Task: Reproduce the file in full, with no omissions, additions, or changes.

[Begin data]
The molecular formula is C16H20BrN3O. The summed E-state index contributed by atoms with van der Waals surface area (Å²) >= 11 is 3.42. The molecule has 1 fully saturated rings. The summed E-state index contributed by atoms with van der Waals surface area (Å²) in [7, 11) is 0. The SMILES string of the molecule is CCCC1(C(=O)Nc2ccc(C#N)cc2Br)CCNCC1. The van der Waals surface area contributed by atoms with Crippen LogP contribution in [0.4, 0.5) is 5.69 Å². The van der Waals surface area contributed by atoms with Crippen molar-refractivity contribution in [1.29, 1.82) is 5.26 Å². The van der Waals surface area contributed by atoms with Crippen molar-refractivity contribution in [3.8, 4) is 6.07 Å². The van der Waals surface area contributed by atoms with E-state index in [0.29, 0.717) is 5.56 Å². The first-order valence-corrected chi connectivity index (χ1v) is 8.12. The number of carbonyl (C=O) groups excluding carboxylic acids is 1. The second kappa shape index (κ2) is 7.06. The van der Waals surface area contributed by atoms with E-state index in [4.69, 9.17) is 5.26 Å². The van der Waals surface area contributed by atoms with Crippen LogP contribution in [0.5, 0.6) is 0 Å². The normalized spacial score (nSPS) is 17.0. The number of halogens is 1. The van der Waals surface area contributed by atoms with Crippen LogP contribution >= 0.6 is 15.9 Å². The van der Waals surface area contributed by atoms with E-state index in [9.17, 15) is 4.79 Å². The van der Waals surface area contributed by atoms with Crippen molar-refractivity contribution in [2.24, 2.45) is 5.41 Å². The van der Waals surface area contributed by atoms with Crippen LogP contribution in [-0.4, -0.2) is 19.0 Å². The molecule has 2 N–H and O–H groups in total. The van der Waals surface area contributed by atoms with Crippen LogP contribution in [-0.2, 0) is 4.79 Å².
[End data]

The molecular formula is C16H20BrN3O. The summed E-state index contributed by atoms with van der Waals surface area (Å²) >= 11 is 3.42. The molecule has 1 fully saturated rings. The summed E-state index contributed by atoms with van der Waals surface area (Å²) in [7, 11) is 0. The SMILES string of the molecule is CCCC1(C(=O)Nc2ccc(C#N)cc2Br)CCNCC1. The van der Waals surface area contributed by atoms with Crippen LogP contribution in [0.4, 0.5) is 5.69 Å². The van der Waals surface area contributed by atoms with Crippen molar-refractivity contribution in [1.29, 1.82) is 5.26 Å². The van der Waals surface area contributed by atoms with Crippen molar-refractivity contribution in [3.8, 4) is 6.07 Å². The van der Waals surface area contributed by atoms with E-state index in [0.29, 0.717) is 5.56 Å². The first-order valence-corrected chi connectivity index (χ1v) is 8.12. The number of carbonyl (C=O) groups excluding carboxylic acids is 1. The second kappa shape index (κ2) is 7.06. The van der Waals surface area contributed by atoms with E-state index in [4.69, 9.17) is 5.26 Å². The van der Waals surface area contributed by atoms with Crippen LogP contribution in [0.5, 0.6) is 0 Å². The normalized spacial score (nSPS) is 17.0. The number of halogens is 1. The van der Waals surface area contributed by atoms with Crippen LogP contribution >= 0.6 is 15.9 Å². The van der Waals surface area contributed by atoms with E-state index in [9.17, 15) is 4.79 Å². The van der Waals surface area contributed by atoms with Crippen molar-refractivity contribution in [2.24, 2.45) is 5.41 Å². The van der Waals surface area contributed by atoms with Crippen LogP contribution in [-0.4, -0.2) is 19.0 Å². The molecule has 2 N–H and O–H groups in total. The van der Waals surface area contributed by atoms with Crippen LogP contribution in [-0.2, 0) is 4.79 Å².